-r, --release

Set the centered footer. By default, this is the version of Perl you run pod2rno under.

-s, --section

Set the section for the .HEADER_LEVEL command. The standard section numbering convention is to use 1 for user commands, 2 for system calls, 3 for functions, 4 for devices, 5 for file formats, 6 for games, 7 for miscellaneous information, and 8 for administrator commands. There is a lot of variation here, however; some systems (like Solaris) use 4 for file formats, 5 for miscellaneous information, and 7 for devices. Still others use 1m instead of 8, or some mix of both. About the only section numbers that are reliably consistent are 1, 2, and 3. By default, section 1 will be used unless the file ends in .pm in which case section 3 will be selected.

DIAGNOSTICS ^

If pod2rno fails with errors, see Pod::Dsr and Pod::Parser for information about what those errors might mean.

EXAMPLES ^

    pod2rno program > program.rno
    runoff program

    pod2rno SomeModule.pm > PERL_ROOT:[LIB.POD]SomeModule.rno
    runoff PERL_ROOT:[LIB.POD]SomeModule.rno

You may then TYPE or PRINT out the resulting .MEM file.

If you would like to print out a lot of pod pages continuously, you probably want to use the pod2mem utility instead of pod2rno (pod2mem has yet to be written though :-).

Index entries are inserted for every =head\d directive as well as for each list element. To obtain a PRINT able or TYPE able index file run runoff with the /INTERMEDIATE qualifier then the /INDEX qualifier, as in:

    runoff /intermediate program.rno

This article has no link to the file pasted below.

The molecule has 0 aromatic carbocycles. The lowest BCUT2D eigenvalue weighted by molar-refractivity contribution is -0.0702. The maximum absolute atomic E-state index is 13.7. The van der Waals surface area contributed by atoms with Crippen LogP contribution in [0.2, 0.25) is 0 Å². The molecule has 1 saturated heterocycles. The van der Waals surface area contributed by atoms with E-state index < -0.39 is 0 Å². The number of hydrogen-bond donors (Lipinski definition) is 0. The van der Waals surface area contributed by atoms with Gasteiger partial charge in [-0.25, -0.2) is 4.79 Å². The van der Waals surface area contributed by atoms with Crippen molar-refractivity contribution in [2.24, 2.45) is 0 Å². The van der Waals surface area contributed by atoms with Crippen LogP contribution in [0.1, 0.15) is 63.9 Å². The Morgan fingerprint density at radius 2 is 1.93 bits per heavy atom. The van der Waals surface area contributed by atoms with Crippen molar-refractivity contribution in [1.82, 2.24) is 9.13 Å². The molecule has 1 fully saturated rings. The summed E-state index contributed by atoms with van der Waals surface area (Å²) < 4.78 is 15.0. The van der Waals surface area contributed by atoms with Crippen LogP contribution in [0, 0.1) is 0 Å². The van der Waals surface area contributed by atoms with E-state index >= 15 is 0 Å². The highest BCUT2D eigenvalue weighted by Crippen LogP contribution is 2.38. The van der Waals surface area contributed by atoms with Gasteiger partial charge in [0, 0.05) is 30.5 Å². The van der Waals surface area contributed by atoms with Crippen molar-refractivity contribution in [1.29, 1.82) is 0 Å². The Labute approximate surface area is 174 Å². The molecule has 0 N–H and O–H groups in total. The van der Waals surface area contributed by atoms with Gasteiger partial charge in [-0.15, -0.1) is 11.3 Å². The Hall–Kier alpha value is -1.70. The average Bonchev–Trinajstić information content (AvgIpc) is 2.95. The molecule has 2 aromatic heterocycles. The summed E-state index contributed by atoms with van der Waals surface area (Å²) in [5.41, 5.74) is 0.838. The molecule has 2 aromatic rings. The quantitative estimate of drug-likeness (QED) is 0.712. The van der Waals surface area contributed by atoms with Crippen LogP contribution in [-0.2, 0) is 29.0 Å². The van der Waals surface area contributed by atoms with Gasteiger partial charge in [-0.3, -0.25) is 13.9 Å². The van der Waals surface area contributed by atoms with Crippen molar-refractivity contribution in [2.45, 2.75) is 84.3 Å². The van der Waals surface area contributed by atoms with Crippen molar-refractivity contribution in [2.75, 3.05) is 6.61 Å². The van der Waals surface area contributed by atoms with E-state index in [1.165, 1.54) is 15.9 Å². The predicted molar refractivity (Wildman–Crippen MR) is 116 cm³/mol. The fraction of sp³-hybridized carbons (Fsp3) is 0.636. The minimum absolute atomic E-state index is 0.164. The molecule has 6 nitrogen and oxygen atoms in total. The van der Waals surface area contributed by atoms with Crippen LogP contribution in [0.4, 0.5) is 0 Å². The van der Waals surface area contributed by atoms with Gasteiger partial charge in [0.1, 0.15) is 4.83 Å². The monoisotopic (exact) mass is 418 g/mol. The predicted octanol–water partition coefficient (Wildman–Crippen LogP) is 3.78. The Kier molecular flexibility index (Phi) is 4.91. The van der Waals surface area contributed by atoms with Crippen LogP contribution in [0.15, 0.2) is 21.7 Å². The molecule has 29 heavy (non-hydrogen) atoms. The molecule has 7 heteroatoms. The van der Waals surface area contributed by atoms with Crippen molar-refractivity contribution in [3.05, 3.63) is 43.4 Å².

runoff /index program.brn
    runoff program.rnx

after which you may TYPE or PRINT both the program.mem file as well as the program.mex file which holds the formatted index.

A table of contents may also be generated with the /CONTENTS qualifier to RUNOFF like so:

    runoff /intermediate program.rno
    runoff /contents program.brn
    runoff program.rnt

after which you may TYPE or PRINT both the program.mem file as well as the program.mec file which holds the formatted table of contents.

BUGS ^

Lots of this documentation is duplicated from Pod::Dsr.

POD checking and the corresponding --lax option don't work yet.

SEE ALSO ^

Pod::Dsr, Pod::Man, Pod::Parser, HELP RUNOFF. HELP DSR.

For additional information that may be more accurate for your specific system, see either HELP RUNOFF or HELP DSR. See also the README.runoff file that comes with the Pod2VMSHlp distribution.

The pod markup for Pod::Man and pod2man have information on typical sections to include in manual page documents.

AUTHOR ^

Peter Prymmer pvhp@best.com, based on pod2man by Russ Allbery which was in turn based on the original pod2man by Larry Wall and Tom Christiansen. Large portions of this documentation, particularly the sections on the anatomy of a proper man page, are taken from the pod2man documentation by Tom.